Give a small number of people the power to enrich themselves beyond everyone’s wildest dreams, a philosophical rationale to explain all the damage they’re causing, and they will not stop until they’ve run the country economy off a cliff,the  uncomfortable truth is that we all enjoying the party far too much to query where all the booze is  coming from. Pretty soon We will be   lynching the barman for letting us get drunk and attacking the Government for letting us get a hangover,unfortunately 95% of the brazilian consumers have no idea what we talking about here ,when The RE farse get rich quick scheme blows up, you would be better ready,what is about to happen is not a failure of market economics. It is a reassertion of market economics after a decade in which we paid ourselves more than we were producing, and funded it precariously and temporarily by deceptive credit  instruments … The collapse of confidence is not irrational; it’s the correction to a long run of irrational confidence.
    In a market like this, every story is a positive one. Any news is good news. It’s pretty much taken for granted now that the market is hot very hot, most homeowners( MortgageOwners) will get burn at the end..

  3. There we go again sigh. Viva o Brasil.

  4. Roberto says:

    Dear Rodrigo Rodrigues … you wrote: Corruption in Brazil is a heritage from colonial capitalism and it wont go away… i understand you are putting the blame of all brazilian problems on the European Portuguese… that doenst make any sense at all, because Brazilians are an independent nation for how many years? 200, 300? I never heard before, the European Portuguese complaining during this debt crisis that is going on in europe about the fact they have been invaded by the spanish, italians (romans), celts, arabs and many other… if brazilains cant solve the same problems over and over again for the last 200, 300 years im sorry but that is just plain stupidity and ignorance from all the brazilians who only complain and do nothing like you…nothing to do with other nations. i understand you expect other nations to solve all the brazilian problems for you.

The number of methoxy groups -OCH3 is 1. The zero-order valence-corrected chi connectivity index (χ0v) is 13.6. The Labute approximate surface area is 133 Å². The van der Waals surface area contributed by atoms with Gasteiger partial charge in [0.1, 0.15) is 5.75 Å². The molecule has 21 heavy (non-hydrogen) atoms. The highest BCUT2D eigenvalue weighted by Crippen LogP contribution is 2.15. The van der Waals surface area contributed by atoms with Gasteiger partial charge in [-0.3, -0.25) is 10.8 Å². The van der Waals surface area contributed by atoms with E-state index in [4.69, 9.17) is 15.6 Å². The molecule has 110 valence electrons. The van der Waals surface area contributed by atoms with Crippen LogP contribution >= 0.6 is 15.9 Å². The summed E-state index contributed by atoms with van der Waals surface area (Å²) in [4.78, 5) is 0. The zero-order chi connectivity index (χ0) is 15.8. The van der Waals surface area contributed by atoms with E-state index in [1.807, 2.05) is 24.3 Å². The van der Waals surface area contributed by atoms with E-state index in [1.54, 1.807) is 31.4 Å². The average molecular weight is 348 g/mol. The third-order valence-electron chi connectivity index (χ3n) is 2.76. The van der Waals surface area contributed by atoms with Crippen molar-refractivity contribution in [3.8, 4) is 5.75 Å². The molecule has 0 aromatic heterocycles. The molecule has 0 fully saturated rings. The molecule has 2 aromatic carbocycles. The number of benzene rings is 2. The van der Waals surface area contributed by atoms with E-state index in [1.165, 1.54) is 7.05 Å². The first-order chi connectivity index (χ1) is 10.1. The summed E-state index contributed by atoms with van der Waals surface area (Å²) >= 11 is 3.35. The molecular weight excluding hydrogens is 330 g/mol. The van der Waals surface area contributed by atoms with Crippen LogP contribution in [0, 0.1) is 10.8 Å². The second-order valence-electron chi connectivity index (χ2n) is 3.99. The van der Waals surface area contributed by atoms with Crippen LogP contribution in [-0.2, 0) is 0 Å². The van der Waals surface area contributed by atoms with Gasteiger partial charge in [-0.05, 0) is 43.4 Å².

5. REPX says:

    Moreover, look at house prices in Mumbai. On average, the population is poorer and house prices are waaaaaay higher than Sao Paulo and even Rio. How come they can afford that? I have no idea. Is it a bubble there? No clue.

    Those that can read in Portuguese and have access to Revista Exame (ed. 10.17.2012) can have a small (perhaps biased) insight on the buyers according to Lopes. Summarizing:
    56% are buying their 1st Real Estate (thus, 44% already bought one before, but does not necessarily owns more than one)
    96% of 1st time buyers are going to live in the Real Estate, whereas 72% of the 44% will do the same. Therefore, 85% of the purchases are for own use. Investors represent less than 15% (poll also included work, leisure and 3rd party users).

    In my opinion, investors are the most likely to dump the property in a crisis, so the % of houses available for sale would not be massive. Since the majority is acquiring a property for own use, they will do everything they can to not default on the mortgage, thus foreclosures and auctions should not skyrocket.